If you haven’t been through the adoption process (and especially through social services) you may think that the process goes something like this: You finish your application and then one day, you get a call telling you to come get your baby. You go get your baby and go home to your new life. I’m sure that does happen with some adoptions, but through social services, it can be quite different. You might be surprised to know that we actually turned down five different children before we accepted D. Often, I think people assume that we are so desperate for a child, that when the call comes in, we jump. And maybe losing our little Isaac affected that spontaneity a little bit, as he was the first placement call we ever had, and we did jump at the chance to take him home. But after being burned, the next calls that came in required a lot more thought and reasoning as to what would be right for us. It is hard to jump in when you know the reality is that you might not get to keep this child. But to keep a long story a little shorter, I want to tell you about the five sweet children that came before D. (I have left out their names here for privacy—you never know who might know them!).
1. Almost a year to the day of losing little Isaac, we got a call about a baby boy who had been removed from his home and was being put into a concurrent planning adoption. I wanted him so much. I had really wanted a baby boy to fill the void of losing Isaac. But, something the social worker said scared us. His mother had almost lost his older sister to adoption because of her drug use and her unwillingness to comply with what the county was requiring. And then, at the last possible time, she pulled it together and got her girl back. And even though that girl was no longer in her mother’s care (her grandmother had guardianship) the county judged each case individually, and she would have the same opportunity with this little boy. Our social worker said something like “I just want to warn you that we think this adoption will go through, but this mother might be slow out of the gate and then pull it together at the last minute.” “Slow out of the gate.” That has stuck with me to this day. There wasn’t even a question. John and I said no, knowing we could just not handle another rollercoaster ride like we had before.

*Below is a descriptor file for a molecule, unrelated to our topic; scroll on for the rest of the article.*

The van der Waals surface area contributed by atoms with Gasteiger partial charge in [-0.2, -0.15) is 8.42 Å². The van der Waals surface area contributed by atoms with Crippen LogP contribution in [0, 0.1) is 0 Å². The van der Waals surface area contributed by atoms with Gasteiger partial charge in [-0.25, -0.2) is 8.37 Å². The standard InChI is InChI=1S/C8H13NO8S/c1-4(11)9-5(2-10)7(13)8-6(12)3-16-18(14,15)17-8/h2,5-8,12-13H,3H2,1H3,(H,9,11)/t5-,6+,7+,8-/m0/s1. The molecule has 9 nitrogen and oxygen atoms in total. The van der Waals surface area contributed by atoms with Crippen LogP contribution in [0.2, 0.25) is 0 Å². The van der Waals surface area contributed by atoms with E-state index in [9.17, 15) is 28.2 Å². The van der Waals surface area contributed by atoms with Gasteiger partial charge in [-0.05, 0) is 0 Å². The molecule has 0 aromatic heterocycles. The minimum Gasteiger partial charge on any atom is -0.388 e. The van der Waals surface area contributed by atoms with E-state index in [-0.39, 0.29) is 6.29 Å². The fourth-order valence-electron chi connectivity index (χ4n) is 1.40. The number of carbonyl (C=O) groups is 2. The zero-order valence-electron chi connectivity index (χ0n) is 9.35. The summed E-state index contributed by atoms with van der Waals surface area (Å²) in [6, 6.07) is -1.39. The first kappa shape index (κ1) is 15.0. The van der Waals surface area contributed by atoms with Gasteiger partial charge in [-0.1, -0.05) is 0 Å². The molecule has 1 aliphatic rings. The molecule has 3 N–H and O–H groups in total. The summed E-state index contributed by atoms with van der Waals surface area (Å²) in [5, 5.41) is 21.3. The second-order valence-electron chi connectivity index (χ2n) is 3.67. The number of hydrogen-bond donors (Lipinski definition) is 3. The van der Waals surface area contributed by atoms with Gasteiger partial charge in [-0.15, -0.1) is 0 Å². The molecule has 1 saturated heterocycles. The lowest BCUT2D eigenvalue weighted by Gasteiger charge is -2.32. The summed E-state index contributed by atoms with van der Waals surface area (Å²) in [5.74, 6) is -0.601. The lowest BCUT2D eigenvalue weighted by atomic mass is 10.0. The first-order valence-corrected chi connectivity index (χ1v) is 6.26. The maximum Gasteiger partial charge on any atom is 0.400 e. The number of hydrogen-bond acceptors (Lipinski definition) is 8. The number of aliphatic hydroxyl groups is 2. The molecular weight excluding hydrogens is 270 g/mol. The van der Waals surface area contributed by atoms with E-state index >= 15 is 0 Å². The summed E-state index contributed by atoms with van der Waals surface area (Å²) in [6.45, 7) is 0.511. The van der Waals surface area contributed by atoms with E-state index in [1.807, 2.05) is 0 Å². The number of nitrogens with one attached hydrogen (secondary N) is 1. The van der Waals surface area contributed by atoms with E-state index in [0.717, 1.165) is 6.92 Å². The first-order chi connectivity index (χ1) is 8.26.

2. Just a couple of weeks later, we got a call about an 18 month old little girl. It was the morning of Christmas Eve 2008 when we went in for the telling (the telling is where you meet with the social workers and they tell you everything they know about the child, and then you decide if you want to move forward). On paper, this looked like a perfect match, and I still can’t tell you why we didn’t take her. The parents’ rights had been terminated. It was zero risk. But, it didn’t feel right. John and I looked at each other and just both knew it wasn’t the child for us. It was a shock for me, as I had so desperately wanted a child, and had hoped one would have already come in the year after we lost Isaac. But, she wasn’t ours. We knew she belonged in to someone else.
3. In March, I was in L.A. working on a project, when right in the middle of it, with the worst timing possible, came the call for a safe surrender baby girl. She had been dropped off at the hospital and we could pick her up the next day from the hospital. I wanted her so badly! I called John and we had several conversations over the course of the next few hours. We had to make a decision fast, as she was an emergency placement. Ann gave us until the next morning. I tried my hardest to talk John into it, but he wouldn’t have it. In hindsight, I can understand and sympathize, but I was so upset at the time. And I was a few hours away, so we couldn’t discuss it face to face (which might have been a blessing!). He just felt it was too risky. In California, safe surrender moms get a bracelet with their baby’s information on it, and they have a window of time to come back and change their minds. And even if the paperwork gets filed to terminate the rights, I’ve been told that until it’s all final, that they have a good chance of being able to get that baby back. And with an unknown father, who might become aware of his baby being born in the near future, there were just too many risks for John. I made him call Ann and tell her we weren’t taking her. I was too heartbroken to make the call. We worked through it, but it was one of the bigger arguments we’d had in a while.